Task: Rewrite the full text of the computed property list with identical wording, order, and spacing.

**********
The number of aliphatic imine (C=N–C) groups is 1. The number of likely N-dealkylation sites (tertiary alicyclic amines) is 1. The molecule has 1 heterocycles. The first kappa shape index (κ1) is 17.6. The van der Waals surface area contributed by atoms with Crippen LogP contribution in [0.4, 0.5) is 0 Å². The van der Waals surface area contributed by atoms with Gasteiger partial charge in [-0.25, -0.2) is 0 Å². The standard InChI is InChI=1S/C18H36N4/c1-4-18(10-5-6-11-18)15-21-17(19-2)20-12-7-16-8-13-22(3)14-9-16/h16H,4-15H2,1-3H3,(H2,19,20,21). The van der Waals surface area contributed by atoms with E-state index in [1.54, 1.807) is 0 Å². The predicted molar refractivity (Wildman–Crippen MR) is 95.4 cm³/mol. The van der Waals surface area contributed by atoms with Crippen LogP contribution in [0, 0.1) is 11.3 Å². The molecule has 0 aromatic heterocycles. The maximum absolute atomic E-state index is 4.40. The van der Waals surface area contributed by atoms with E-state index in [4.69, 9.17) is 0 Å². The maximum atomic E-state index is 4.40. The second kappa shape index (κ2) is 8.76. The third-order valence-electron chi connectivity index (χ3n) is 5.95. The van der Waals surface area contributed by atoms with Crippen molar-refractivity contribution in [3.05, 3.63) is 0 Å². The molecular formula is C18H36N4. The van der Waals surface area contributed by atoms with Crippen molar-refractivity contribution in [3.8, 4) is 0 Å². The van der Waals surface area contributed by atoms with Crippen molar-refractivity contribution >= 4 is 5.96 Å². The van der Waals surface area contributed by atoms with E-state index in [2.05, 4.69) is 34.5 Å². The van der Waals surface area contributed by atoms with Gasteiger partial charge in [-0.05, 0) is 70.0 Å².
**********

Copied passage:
The number of aliphatic imine (C=N–C) groups is 1. The number of likely N-dealkylation sites (tertiary alicyclic amines) is 1. The molecule has 1 heterocycles. The first kappa shape index (κ1) is 17.6. The van der Waals surface area contributed by atoms with Crippen LogP contribution in [0.4, 0.5) is 0 Å². The van der Waals surface area contributed by atoms with Gasteiger partial charge in [-0.25, -0.2) is 0 Å². The standard InChI is InChI=1S/C18H36N4/c1-4-18(10-5-6-11-18)15-21-17(19-2)20-12-7-16-8-13-22(3)14-9-16/h16H,4-15H2,1-3H3,(H2,19,20,21). The van der Waals surface area contributed by atoms with E-state index in [1.54, 1.807) is 0 Å². The predicted molar refractivity (Wildman–Crippen MR) is 95.4 cm³/mol. The van der Waals surface area contributed by atoms with Crippen LogP contribution in [0, 0.1) is 11.3 Å². The molecule has 0 aromatic heterocycles. The maximum absolute atomic E-state index is 4.40. The van der Waals surface area contributed by atoms with E-state index in [4.69, 9.17) is 0 Å². The maximum atomic E-state index is 4.40. The second kappa shape index (κ2) is 8.76. The third-order valence-electron chi connectivity index (χ3n) is 5.95. The van der Waals surface area contributed by atoms with Crippen molar-refractivity contribution in [3.05, 3.63) is 0 Å². The molecular formula is C18H36N4. The van der Waals surface area contributed by atoms with Crippen molar-refractivity contribution in [3.8, 4) is 0 Å². The van der Waals surface area contributed by atoms with Crippen molar-refractivity contribution >= 4 is 5.96 Å². The van der Waals surface area contributed by atoms with E-state index in [2.05, 4.69) is 34.5 Å². The van der Waals surface area contributed by atoms with Gasteiger partial charge in [-0.05, 0) is 70.0 Å².